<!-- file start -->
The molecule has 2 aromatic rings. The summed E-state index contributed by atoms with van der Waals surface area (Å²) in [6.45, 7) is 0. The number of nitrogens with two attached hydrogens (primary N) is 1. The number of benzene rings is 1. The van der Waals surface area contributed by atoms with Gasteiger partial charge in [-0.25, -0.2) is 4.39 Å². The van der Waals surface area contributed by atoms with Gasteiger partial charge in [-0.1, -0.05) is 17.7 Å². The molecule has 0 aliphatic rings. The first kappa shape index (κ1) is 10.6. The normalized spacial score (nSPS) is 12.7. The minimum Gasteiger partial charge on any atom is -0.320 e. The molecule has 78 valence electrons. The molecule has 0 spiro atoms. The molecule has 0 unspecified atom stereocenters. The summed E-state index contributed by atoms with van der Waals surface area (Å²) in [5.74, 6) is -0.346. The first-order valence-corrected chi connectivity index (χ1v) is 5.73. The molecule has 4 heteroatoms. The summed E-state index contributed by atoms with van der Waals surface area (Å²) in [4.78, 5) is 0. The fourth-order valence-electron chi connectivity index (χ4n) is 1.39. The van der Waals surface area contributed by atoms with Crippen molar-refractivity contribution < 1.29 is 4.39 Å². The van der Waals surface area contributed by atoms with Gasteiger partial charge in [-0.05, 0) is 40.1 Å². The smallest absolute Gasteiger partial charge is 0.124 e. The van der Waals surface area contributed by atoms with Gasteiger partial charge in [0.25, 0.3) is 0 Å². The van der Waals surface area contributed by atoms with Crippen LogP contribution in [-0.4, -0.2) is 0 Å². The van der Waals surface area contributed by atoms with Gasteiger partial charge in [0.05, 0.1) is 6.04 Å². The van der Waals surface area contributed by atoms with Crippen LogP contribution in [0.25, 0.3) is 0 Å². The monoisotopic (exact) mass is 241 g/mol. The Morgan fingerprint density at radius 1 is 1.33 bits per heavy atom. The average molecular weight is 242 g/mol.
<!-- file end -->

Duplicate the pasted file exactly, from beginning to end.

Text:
The molecule has 2 aromatic rings. The summed E-state index contributed by atoms with van der Waals surface area (Å²) in [6.45, 7) is 0. The number of nitrogens with two attached hydrogens (primary N) is 1. The number of benzene rings is 1. The van der Waals surface area contributed by atoms with Gasteiger partial charge in [-0.25, -0.2) is 4.39 Å². The van der Waals surface area contributed by atoms with Gasteiger partial charge in [-0.1, -0.05) is 17.7 Å². The molecule has 0 aliphatic rings. The first kappa shape index (κ1) is 10.6. The normalized spacial score (nSPS) is 12.7. The minimum Gasteiger partial charge on any atom is -0.320 e. The molecule has 78 valence electrons. The molecule has 0 spiro atoms. The molecule has 0 unspecified atom stereocenters. The summed E-state index contributed by atoms with van der Waals surface area (Å²) in [5.74, 6) is -0.346. The first-order valence-corrected chi connectivity index (χ1v) is 5.73. The molecule has 4 heteroatoms. The summed E-state index contributed by atoms with van der Waals surface area (Å²) in [4.78, 5) is 0. The fourth-order valence-electron chi connectivity index (χ4n) is 1.39. The van der Waals surface area contributed by atoms with Crippen molar-refractivity contribution < 1.29 is 4.39 Å². The van der Waals surface area contributed by atoms with Gasteiger partial charge in [-0.05, 0) is 40.1 Å². The smallest absolute Gasteiger partial charge is 0.124 e. The van der Waals surface area contributed by atoms with Gasteiger partial charge in [0.25, 0.3) is 0 Å². The van der Waals surface area contributed by atoms with Crippen LogP contribution in [-0.4, -0.2) is 0 Å². The van der Waals surface area contributed by atoms with Gasteiger partial charge in [0.05, 0.1) is 6.04 Å². The van der Waals surface area contributed by atoms with Crippen LogP contribution in [0.25, 0.3) is 0 Å². The monoisotopic (exact) mass is 241 g/mol. The Morgan fingerprint density at radius 1 is 1.33 bits per heavy atom. The average molecular weight is 242 g/mol.